about my cataract surgery today

I can’t remember a damn thing. Some eye drops. Then getting on the gurney, the dr. taping my head to the headrest and drawing an arrow to the eye needing surgery. Then I was awake, shaking from hypoglycemia, fed sicky sweet apple juice, wheeled to the med. center entrance, and driven home by Devoted Big Sister.

I’m told I asked questions when I “appeared lucid” but was still zonked. :smack: And reassured that I didn’t say or do anything that might show up on youtube. :slight_smile:

Follow-up visit with my regular eye dr. tomorrrow, in two weeks, in a month, then I get the all-clear. Barring any complications.

Henry Ford would be so proud of the way the surgery center has adapted the assembly line method for zipping patients in one door and out the other. :rolleyes:

Congrats on getting this done! My sweetie had hers done a couple of years ago and loves her cyborg-enhanced distance vision. Still needs reading glasses, though. Hope you have an excellent, worry-free recovery period.

I assume you had an IV, right. It’s my understanding that they usually give you a sedative to keep you from flinching, but if you don’t remember anything, they almost certainly gave you Versed as well. About 5 minutes after that’s in you until it wears off an hour or two later, that part of your life is gone. It’s how they keep you semi-awake enough to give you instructions, but keep you from remembering something traumatic…like cutting or burning off part of your eyeball. It’s also used for endoscopes and colonoscopies as part of the cocktail to put you in a ‘twilight’ (for me the rest of the cocktail was Benadryl and morphine).

They also gave it to me for my shoulder surgery, but I’m not sure why. It could be so I don’t remember the prep that came in the minutes before the surgery, but I have to wonder if they give it to all surgery patients in case you have that ‘I was awake but paralyzed’ experience, you don’t remember it.

No sedative or IV when I had mine done, other than a mild relaxant if you asked for it. Eye drops, then a needle to the eye area to deaden the optic nerve, but I was awake and aware throughout. Slightly traumatic, especially the needle to the eye, but really no big deal.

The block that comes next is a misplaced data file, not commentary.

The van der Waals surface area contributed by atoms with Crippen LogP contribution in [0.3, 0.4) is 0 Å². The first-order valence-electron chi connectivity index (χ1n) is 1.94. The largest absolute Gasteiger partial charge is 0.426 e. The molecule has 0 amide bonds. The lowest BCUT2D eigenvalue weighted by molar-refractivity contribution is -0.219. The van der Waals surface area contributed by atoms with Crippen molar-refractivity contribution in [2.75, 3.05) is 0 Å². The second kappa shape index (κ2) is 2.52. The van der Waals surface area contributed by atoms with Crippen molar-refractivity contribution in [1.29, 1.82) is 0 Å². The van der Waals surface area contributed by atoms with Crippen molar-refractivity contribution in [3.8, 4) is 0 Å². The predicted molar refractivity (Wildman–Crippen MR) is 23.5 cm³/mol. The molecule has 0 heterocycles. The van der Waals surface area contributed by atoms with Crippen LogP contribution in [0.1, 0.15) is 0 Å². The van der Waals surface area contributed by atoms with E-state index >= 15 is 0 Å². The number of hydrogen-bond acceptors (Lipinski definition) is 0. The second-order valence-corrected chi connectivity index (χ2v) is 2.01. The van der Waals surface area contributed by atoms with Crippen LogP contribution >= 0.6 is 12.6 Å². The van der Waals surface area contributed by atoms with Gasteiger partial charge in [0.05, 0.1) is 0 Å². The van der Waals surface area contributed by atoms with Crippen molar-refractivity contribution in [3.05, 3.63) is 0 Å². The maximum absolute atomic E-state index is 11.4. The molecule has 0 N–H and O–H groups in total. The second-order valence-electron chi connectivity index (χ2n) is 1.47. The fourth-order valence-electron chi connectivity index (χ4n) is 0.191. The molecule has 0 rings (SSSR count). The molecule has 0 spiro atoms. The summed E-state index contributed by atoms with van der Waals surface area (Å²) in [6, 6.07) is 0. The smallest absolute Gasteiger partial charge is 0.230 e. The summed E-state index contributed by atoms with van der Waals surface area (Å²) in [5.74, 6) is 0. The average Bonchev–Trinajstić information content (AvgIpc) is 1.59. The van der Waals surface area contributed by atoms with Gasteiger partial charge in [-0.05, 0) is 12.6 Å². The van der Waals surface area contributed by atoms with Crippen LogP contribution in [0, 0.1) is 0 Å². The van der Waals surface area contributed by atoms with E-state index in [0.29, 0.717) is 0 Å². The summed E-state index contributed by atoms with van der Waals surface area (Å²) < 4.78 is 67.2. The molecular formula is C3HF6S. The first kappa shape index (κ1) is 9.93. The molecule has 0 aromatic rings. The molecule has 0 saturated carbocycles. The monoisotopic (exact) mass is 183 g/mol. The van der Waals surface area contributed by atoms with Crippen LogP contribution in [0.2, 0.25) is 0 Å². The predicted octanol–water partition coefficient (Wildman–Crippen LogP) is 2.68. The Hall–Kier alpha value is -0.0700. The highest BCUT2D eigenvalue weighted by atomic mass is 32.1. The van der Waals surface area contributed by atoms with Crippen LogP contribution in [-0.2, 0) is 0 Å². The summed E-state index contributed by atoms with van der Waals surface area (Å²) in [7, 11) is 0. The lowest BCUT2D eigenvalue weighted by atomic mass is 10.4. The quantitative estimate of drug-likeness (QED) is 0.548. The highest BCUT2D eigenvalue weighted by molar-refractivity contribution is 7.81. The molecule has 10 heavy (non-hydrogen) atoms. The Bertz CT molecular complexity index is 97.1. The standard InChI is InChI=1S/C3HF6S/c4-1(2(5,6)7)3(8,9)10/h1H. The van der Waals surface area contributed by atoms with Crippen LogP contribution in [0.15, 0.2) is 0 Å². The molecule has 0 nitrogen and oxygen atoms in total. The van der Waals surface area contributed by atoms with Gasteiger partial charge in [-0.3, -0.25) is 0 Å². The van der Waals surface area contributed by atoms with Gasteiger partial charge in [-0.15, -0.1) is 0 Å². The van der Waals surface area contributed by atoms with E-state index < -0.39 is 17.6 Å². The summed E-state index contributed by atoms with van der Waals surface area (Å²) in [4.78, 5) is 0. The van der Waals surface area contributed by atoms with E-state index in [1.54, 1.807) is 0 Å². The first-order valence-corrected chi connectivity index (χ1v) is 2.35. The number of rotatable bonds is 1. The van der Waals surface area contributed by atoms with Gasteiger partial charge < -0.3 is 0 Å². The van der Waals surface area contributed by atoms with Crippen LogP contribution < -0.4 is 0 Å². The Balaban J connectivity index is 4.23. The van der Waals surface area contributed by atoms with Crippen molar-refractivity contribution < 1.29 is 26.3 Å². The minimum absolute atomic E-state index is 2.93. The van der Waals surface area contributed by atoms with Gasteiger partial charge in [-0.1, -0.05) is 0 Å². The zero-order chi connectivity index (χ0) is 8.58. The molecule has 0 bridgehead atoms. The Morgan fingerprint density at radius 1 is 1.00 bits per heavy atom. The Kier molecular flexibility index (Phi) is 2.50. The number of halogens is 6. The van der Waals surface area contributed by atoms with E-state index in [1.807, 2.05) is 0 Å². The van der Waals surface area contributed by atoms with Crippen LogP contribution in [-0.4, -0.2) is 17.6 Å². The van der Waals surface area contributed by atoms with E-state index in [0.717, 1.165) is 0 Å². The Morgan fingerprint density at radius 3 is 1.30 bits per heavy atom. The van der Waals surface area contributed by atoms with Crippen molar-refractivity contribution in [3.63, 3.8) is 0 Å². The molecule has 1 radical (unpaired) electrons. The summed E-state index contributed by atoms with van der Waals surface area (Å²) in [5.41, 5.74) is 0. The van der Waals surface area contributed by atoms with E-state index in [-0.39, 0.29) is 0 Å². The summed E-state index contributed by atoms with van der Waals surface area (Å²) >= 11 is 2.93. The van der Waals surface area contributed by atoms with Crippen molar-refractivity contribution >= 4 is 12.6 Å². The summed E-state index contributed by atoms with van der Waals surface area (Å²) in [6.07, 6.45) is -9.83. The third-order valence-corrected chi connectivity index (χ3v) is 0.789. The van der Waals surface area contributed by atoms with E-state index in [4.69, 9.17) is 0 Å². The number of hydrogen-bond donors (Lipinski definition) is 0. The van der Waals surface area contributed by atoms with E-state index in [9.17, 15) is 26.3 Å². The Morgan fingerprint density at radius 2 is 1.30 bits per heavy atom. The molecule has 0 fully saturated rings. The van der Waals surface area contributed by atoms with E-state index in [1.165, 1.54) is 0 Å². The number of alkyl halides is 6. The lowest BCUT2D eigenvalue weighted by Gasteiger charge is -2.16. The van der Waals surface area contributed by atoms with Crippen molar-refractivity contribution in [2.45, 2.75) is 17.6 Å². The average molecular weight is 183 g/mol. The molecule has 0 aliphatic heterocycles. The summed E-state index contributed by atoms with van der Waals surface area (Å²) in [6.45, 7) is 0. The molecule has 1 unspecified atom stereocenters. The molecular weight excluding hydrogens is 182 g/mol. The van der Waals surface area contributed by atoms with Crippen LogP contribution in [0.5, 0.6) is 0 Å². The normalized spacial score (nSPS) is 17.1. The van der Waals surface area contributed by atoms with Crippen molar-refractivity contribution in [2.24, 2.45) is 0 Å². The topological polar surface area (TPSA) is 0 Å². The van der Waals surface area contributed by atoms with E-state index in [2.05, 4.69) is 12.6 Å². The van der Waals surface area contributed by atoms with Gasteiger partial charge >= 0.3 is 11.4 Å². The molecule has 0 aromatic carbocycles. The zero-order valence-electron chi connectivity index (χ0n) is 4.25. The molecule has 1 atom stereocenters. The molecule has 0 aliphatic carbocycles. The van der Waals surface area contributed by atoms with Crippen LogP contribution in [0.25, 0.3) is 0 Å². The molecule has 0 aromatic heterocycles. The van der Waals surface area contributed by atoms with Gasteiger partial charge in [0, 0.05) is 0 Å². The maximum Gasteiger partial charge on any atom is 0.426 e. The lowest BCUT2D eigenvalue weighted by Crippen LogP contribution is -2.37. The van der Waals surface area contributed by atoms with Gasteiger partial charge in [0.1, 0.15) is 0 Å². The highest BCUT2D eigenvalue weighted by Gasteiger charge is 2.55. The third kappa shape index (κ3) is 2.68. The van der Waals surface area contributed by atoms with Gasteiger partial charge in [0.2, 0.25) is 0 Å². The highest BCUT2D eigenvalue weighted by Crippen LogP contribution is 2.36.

Versed is the usual sedative for non-complex cataract cases, and yes, it’s basically brain Teflon. By 48 hours post-surgery, patients generally remember next to nothing, even though they were aware enough in the OR to obey instructions from the surgeon.

These days, the vast majority of cataract cases (again, excluding complex cases) are “no-shot, no-stitch, no-patch,” unlike your parents’ or grandparents’ cataract surgeries in the 70s. Modern intraocular lenses are thin and soft enough to be rolled up and delivered through a syringe, then unrolled inside the eye, meaning the incisions are small enough to require no stitches. The shot (a retrobulbar nerve block) that used to be routine is now generally abandoned in favor of topical numbing drops.

OCS, clinic director at a cataract surgery center, and whose wife is the post-op nurse at that center

I had Versed when they set my broken ankle. Good shit.

Glad to see you can roll both eyes so soon after surgery!

That sounds reassuring. Like a lot of older folks, I’m showing the beginnings of cataracts.

But how do they remove the old lens?

A small suction tube inserted through the incision, I believe. While I was awake for the whole thing, I couldn’t see anything, so flinching wasn’t an issue. It’s a very fast procedure, with the lead-in procedures taking longer than the actual surgery.